Grafting Basics 101
March 04, 2015 12:06AM
I have three questions which may be obvious to the old guard out there. I have heard opinions and have my own thoughts, but would really like some expert (yes, that means you all) advice.

1. What medium (soil media) do folks use to put larger quantities of grafted trees into just after grafting? I have heard numerous suggestions, looking for the "best." I don't want to put into individual buckets, as I am grafting about 250 trees all told.

2. What do folks think about heating (mildly, from the bottom up) the container the grafted trees are in for the first few weeks post-grafting? Of course, maintaining moisture is critical (aka don't let the suckers dry out). If not heated, then optimal temps for best healing?

3. rodent control -- obviously individual trunk guards on each young tree is obvious, but they are also time consuming and expensive. Is there something more efficient and/or effective, but that keeps the trees from getting devoured esp during winter.

I plan on grafting the week of Mar 16, letting them heal for a couple weeks (w or w/o heat TBD) in a TBD media. After which they will continue to recoup until the ground is ready for them to be planted in a small nursery situation. Any other cogent thoughts people have would be wunnerful.

Thanks for ya'lls help.


Mike Biltonen, Know Your Roots
Zone 5b in New York
Re: Grafting Basics 101
March 04, 2015 12:45AM
1. Any medium that you would plant in works, BUT, in most cases things are sitting in a situation where they are not getting good circulation, ie, oxygen to the roots, because of concern over dehydration and callusing. Assume, then that rotting will occur if the medium is not resistant to such. Peat is a good option, which is why it is in starting mixes. Absolutely no fertilizer. Even compost isn't a good idea. The more acid and sterile the better in my opinion.

2. Heat means the tree will grow a whole lot faster- read- break bud. The research is that 92 degrees is the perfect temp for healing over in that graft union. The scion itself should be in the low 30's. The stock, it depends on when you are setting it out. See the problem? There are nurseries who run warm air through a pipe to get the callus going in a tiny area (slits in the pipe are where the tree's graft union are fit). In the real world, mid 40's are a compromise, and will keep things from getting too moldy. The cooler the temps, the slower the heal, but a tree that begins growing when you are not ready to plant is a disaster.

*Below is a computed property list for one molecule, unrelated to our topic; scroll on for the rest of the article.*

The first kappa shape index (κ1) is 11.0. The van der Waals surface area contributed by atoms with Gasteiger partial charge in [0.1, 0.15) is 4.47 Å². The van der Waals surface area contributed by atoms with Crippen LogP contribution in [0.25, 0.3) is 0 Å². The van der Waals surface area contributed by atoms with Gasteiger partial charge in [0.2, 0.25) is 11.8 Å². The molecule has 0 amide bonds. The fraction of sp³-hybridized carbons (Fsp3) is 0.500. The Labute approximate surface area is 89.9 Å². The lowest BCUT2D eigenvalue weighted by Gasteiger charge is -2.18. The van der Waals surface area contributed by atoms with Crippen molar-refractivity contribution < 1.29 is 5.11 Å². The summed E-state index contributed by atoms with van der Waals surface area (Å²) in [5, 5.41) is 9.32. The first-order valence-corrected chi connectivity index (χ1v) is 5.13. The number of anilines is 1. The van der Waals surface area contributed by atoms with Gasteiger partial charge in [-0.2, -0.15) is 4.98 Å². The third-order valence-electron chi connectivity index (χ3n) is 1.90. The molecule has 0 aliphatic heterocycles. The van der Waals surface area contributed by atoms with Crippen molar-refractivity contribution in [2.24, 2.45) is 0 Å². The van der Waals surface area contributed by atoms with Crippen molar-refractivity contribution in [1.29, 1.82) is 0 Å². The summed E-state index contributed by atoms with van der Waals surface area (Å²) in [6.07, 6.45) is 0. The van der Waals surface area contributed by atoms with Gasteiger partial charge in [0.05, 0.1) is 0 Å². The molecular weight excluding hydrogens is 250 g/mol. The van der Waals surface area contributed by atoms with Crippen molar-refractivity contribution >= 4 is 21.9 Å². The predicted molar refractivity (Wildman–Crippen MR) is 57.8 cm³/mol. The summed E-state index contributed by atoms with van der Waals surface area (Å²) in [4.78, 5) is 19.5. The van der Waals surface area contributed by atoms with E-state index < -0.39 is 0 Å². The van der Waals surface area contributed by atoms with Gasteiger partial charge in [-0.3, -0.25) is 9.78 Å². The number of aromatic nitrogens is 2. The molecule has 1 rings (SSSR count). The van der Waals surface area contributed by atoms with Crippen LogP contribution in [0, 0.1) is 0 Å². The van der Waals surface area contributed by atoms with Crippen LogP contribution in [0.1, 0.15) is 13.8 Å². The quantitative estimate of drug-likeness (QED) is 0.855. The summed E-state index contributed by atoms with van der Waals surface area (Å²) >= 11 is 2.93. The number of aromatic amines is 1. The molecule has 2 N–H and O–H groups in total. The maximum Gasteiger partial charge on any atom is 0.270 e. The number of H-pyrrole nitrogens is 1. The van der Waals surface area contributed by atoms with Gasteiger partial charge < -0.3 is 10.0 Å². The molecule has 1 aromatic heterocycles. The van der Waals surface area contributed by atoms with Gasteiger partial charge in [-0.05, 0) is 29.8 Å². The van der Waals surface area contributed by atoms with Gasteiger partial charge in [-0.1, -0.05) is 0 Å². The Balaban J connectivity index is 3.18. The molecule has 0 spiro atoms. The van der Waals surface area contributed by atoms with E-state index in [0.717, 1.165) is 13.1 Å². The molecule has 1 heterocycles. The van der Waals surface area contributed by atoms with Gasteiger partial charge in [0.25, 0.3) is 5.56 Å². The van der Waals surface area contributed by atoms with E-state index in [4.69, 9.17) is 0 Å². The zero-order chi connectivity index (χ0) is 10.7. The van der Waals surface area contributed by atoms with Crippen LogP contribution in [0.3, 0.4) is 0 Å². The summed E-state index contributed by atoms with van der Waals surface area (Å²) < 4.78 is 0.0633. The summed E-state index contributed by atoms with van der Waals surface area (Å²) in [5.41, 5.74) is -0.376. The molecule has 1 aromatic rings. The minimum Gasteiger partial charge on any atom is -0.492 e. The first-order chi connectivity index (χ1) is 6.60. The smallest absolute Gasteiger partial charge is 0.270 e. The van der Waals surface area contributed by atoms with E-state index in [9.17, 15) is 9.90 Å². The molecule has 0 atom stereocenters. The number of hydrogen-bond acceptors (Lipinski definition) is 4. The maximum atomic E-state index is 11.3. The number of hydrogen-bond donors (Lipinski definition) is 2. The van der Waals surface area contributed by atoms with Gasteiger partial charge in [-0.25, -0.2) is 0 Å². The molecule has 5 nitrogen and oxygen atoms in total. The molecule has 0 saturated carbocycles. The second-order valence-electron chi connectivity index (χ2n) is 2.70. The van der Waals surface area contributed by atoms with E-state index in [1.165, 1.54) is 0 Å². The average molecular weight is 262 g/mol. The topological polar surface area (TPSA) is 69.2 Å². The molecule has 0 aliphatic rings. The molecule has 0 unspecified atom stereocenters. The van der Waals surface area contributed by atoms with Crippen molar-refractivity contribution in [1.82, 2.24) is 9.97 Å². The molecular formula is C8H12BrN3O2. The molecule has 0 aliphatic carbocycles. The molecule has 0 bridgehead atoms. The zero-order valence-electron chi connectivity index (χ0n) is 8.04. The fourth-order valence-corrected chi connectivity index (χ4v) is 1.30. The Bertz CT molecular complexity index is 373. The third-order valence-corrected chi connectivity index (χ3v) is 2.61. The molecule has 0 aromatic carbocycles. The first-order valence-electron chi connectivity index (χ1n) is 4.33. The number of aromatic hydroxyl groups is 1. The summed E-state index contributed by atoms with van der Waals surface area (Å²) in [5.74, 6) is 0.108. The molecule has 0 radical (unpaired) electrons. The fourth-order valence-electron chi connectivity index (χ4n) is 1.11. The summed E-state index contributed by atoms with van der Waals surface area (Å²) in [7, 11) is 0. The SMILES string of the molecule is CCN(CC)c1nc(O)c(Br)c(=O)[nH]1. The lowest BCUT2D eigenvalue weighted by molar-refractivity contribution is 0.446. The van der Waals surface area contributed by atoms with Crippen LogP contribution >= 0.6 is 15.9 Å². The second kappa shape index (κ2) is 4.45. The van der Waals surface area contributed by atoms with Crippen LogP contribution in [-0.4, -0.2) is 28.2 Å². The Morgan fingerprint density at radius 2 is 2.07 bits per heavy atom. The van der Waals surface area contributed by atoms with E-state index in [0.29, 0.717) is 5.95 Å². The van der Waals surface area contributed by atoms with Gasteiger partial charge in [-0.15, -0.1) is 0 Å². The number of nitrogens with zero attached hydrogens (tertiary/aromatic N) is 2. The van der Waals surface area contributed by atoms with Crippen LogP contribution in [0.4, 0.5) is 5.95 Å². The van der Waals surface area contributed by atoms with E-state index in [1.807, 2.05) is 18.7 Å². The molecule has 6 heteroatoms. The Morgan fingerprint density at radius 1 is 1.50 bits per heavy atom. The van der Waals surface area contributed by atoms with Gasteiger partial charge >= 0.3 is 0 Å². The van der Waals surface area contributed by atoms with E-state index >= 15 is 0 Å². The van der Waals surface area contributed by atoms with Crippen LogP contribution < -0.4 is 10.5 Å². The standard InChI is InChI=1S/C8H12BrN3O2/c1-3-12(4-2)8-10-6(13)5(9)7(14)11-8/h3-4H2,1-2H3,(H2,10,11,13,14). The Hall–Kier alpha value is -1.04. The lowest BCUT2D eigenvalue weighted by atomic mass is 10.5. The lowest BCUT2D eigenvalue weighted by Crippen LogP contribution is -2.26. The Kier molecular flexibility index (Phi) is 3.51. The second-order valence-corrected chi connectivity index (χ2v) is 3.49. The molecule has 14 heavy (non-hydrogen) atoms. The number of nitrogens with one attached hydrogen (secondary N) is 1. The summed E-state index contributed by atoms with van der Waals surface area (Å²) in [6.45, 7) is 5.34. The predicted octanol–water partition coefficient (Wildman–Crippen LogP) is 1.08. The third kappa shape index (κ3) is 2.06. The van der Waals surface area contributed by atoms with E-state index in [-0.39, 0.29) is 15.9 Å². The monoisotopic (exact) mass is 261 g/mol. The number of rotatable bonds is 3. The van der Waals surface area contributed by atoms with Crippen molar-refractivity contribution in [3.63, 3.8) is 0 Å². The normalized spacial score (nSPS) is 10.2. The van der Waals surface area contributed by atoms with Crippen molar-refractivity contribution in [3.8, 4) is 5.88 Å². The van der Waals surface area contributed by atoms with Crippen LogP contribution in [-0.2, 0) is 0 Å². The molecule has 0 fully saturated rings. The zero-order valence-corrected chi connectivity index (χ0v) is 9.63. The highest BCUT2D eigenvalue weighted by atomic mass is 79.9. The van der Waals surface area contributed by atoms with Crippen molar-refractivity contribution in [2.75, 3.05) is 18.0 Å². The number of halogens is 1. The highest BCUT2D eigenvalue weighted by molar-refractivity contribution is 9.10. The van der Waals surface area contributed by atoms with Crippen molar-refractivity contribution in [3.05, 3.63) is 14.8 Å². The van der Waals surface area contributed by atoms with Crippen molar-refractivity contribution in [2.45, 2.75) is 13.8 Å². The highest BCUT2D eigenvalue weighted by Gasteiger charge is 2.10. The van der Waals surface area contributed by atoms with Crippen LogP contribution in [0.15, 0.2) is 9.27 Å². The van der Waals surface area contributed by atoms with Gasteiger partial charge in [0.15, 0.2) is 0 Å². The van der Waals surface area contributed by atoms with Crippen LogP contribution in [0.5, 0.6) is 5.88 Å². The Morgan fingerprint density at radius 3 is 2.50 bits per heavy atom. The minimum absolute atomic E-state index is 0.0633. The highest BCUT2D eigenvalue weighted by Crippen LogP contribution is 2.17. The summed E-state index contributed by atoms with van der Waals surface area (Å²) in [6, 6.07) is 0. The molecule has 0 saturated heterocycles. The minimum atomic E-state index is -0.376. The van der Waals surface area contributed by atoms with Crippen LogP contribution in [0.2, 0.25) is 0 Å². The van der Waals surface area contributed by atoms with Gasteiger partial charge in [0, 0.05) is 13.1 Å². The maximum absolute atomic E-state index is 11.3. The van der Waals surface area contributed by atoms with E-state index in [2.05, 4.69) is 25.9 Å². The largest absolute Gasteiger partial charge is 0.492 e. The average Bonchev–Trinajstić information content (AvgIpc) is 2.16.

3. Hardware cloth enclosure, down a foot below the soil line, 4 feet high. Oh, and a cat inside.

Walden Heights Nursery & Orchard
Zone 3 in Vermont
Re: Grafting Basics 101
April 26, 2015 05:48AM
I've got nearly 1500 grafts under my belt in the last 3 seasons, and this year I've got two things figured out and wanted to share.

1. A way to sharpen my knife properly has changed my life ! I've wasted tons of time rubbing knives and tools from my kitchen to my orchard on all manner of sharpening stones and blocks and rods over the last 20 years and never really had success. This year I got a set of waterstones in 4 different grits: 220 , 1000, 4000, 8000 + a leather strop and have finally experienced a properly sharp knife. They are 2 sided "combination" stones with a different grit on either side made by Norton. I also got a "lapping stone" that will keep the waterstone perfectly flat, crucial when sharpening a grafting knife. If you are not using multiple grits and keeping your sharpening surface flat, your knife is not sharp enough !

2. Stay away from grafting wax. Any cut surface it falls on won't dry out, but it also won't callus or heal right. Use stretchy parafin tape to seal the wound. I've been using the perforated budding tape from A.M. Leonard. Make sure you also wrap a small piece around the cut tip of the scion or it will dry out ! I first wrap with a rubber band strip to pull the graft union together and follow up with parafin budding tape.

Josh Klatt
Ohio River Valley
Zone 6b
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